The humane, organic turkey trot
If in good conscience and solidarity with all those suffering turkeys in factory farms, you don’t want to serve an unhappy, un-green gobbler to your friends and family, read on.
Fri, Nov 21, 2008 at 03:09 PM
The day of the feast approacheth, but you've still got time! If in good conscience and in solidarity with all those suffering turkeys in factory farms, you don't want to serve an unhappy, un-green gobbler to your friends and family, don't fall for greenwashing labels such as "free range," which is deemed "not a meaningful label" by Consumers Union's eco-label watchdog site. Many of these turkeys never leave the barn and some, like their conventional cousins, have their beaks and claws removed to prevent injury in crowded conditions.
So consider obtaining an organic and humanely raised fowl for the occasion. It does cost more to buy certified organic, but the richer taste (in our opinion) and personal health benefits are worth it. And, if you buy a bird with a third-party humane certification, you'll help increase demand for birds who’ve had a real life and a death that, if not by definition cruelty-free, was torture-free and as painless and quick as possible.
Which turkeys are the most environmentally benign? Look for pasture-raised, antibiotic-free turkeys raised near you at Local Harvest; even better if they bear the USDA Certified Organic label, which means they were raised on all-vegetarian, certified organic feed (no mad turkeys in these parts!). But when it comes to a bird's, well, lifestyle, while the organic rules require that livestock have access to the outdoors, and enough room in which to lead a natural life conducive to their species' needs, there's no guarantee that animals actually do spend time in the open air. For that, look for the Certified Humane, Food Alliance and Animal Welfare Approved labels.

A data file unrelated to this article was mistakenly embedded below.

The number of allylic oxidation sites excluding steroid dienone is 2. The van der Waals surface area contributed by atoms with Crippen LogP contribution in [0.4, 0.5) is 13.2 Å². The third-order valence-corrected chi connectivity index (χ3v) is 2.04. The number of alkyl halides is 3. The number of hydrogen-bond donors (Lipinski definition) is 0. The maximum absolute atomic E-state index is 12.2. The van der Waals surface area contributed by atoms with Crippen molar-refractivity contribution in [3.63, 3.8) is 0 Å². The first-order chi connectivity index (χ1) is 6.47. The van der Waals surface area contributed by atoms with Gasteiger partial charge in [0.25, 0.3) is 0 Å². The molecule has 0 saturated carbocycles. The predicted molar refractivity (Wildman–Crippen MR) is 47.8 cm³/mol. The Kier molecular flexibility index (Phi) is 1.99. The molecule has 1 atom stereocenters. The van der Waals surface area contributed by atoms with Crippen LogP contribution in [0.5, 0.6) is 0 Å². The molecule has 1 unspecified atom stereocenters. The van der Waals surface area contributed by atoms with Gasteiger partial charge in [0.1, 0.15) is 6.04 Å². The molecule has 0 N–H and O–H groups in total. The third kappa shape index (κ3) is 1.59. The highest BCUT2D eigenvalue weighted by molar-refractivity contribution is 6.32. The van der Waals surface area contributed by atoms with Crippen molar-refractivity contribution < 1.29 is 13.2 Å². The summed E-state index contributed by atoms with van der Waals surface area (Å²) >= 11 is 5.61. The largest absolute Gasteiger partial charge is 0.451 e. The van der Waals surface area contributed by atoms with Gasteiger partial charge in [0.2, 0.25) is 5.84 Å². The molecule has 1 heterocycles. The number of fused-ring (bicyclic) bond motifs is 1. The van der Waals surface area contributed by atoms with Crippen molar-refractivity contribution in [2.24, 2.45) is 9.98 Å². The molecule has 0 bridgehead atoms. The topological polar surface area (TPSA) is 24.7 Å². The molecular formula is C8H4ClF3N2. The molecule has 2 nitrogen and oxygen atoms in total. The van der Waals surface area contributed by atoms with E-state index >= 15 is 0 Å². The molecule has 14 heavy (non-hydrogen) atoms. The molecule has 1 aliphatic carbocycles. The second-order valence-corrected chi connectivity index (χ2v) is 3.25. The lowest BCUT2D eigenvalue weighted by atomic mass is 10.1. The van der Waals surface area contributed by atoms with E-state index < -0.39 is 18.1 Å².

Visit or call your local supermarkets or butchers, and ask whether they have certified birds; if the answer's yes, grab or reserve one now. Our local Whole Foods butcher promises they'll have plenty of organic turkeys up to T-Day, but advises that, if you want a smaller specimen (10-12 lbs.), reserve one now. If you can't locate turkeys with these labels, Sustainable Table has a list of questions you can ask retailers, or poultry farmers at your nearest farmers market, to determine whether the turkey was humanely raised and fed a green diet. If enough people ask for something, the store will likely try to find it. You can also order an organic turkey from Diamond Organics and they'll ship it to your door.
Or, you can throw up your hands, stay out of the kitchen and use the search engine on Chefs Collaborative to find a sustainable, eco-friendly restaurant serving Thanksgiving near you!
This article originally appeared in Plenty in November 2008. The story was added to MNN.com in November 2009.
Copyright Environ Press 2008